You Tell Us: Obama supporters and the Occupy protests
on November 8, 2011
When I was in Oakland recently, I saw an interesting mural. There was a whole wall full of them, commissioned by the city to brighten up the area. All of them were happy and cheerful. This one depicted the Obama family smiling and having a picnic together—a very happy scene. But recently, someone decided to alter it a bit. The mural was hijacked, and now President Obama’s mouth is dripping blood, making him appear to be a monster.
The mural must have been painted soon after the 2008 election, when everyone on the left (myself included) was full of hope that politics in America would finally start changing for the better. The city’s African American community was thrilled to see the election of our first black president and First Family. After a decade of Republican rule, we felt that we had finally won. “Hope” and “Change” might sound like corny slogans, but a lot of people really did feel that way at the time.
That mood didn’t last long. Just like the vandalized mural of Obama, our mood has changed from hope and celebration to desperation and anger.
Personally, I’m very conflicted on how I feel about Obama’s job performance. He has had some important accomplishments, especially Obamacare, which is the first reform to our screwed up health care system since the ‘60’s. However, all of these accomplishments have been a slow, small, subtle sort of reform, representing the politics-as-usual that we’re all sick of and not at all the progressive revolution that Obama’s supporters from the left were hoping for.
Meanwhile, the recession has dragged on and on with no hope of recovery in sight, while politicians (including Obama) debate arcane details about the budget deficit. It was bad enough watching Republicans run the country into the ground, but now the people have seen that a Democrat-led government is unable to do much better. They feel betrayed, and want to take charge of the political system themselves, rather than trusting a distant representative in Washington, DC to take care of them.
Perhaps we were just being naïve to think that any new president or election could make the sort of changes we were looking for. That’s a valid critics—many of Obama’s supporters were certainly naïve. However, that does not make our anger any less real. The lesson we’ve learned is that no matter how good of a candidate we elect, it doesn’t work. The political system simply won’t accomplish what we want—and that means we need to move outside traditional elections to revolutionize the entire political system.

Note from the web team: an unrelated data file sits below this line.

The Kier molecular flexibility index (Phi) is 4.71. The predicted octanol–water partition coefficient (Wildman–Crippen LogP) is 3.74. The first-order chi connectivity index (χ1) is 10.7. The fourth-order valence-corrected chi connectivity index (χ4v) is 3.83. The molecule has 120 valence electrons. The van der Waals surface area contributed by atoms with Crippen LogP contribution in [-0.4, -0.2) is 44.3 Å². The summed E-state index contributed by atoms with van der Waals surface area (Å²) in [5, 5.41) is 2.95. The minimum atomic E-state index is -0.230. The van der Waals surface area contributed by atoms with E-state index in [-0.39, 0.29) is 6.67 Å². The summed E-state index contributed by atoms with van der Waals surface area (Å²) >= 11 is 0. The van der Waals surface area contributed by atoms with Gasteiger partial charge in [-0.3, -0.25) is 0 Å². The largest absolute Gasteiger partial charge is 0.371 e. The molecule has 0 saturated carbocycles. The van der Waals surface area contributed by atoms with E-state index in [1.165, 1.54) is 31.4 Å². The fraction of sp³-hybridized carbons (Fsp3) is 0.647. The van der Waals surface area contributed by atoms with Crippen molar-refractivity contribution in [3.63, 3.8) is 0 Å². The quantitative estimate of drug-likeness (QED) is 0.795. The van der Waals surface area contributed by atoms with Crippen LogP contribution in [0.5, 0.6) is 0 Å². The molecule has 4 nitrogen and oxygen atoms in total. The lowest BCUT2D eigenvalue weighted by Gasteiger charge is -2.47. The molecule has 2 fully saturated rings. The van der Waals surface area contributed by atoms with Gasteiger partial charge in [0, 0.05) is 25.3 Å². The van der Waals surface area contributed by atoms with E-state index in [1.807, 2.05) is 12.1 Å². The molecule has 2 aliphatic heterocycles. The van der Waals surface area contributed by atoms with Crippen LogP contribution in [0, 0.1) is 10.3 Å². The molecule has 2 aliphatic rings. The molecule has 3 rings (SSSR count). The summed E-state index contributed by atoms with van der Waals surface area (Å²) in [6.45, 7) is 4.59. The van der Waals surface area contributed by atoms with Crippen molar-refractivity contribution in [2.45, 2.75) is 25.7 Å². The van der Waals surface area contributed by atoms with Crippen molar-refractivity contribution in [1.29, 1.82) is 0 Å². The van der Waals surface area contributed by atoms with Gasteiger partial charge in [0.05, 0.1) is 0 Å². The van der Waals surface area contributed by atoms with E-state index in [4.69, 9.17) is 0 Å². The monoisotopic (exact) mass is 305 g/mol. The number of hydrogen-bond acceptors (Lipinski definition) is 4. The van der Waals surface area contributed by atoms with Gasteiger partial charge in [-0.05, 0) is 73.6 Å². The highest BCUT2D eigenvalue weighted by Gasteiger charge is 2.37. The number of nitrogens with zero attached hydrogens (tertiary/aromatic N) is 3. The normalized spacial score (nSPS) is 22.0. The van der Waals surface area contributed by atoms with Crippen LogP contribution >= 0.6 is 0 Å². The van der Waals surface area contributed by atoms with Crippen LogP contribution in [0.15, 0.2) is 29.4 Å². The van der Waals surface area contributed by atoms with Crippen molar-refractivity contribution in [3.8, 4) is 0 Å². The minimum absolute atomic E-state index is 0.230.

This is the background that has sparked the Occupy movement. The same people who campaigned so hard for Obama are now vandalizing his picture, venting their anger and despair against a system that seems to have betrayed them. The fact that all the Occupy protesters have been nonviolent so far is a remarkable achievement and is a testament to the courage and discipline of all the protesters.
But now, Oakland police have decided to crack down on these peaceful protesters with force and violence. The videos of the police crackdown look more like a war zone than a political protest. Perhaps they thought that a small show of force would be enough to end the protest movement. If that’s what the police thought, then they were wrong. The people are angry, they’re fed up with the usual system, and they’re not going to let police stop them.
I don’t know what will become of the Occupy movement, but I do know that police violence will only encourage the Oakland protesters. This is a battle that the Oakland police have no chance of winning. It’s ironic that police use the term “kettling” for their tactic of shutting down protests with localized force and blockades, because this movement represents political anger that has been heating up for years, just like water boiling inside a tea kettle. If they try to hold in that anger with force, they will only cause the kettle to explode. I sincerely hope that police wise up before the violence escalates any further.
Charles Pye is a freelance writer and blogger, writing political commentary at his blog politicalpye.blogspot.com.
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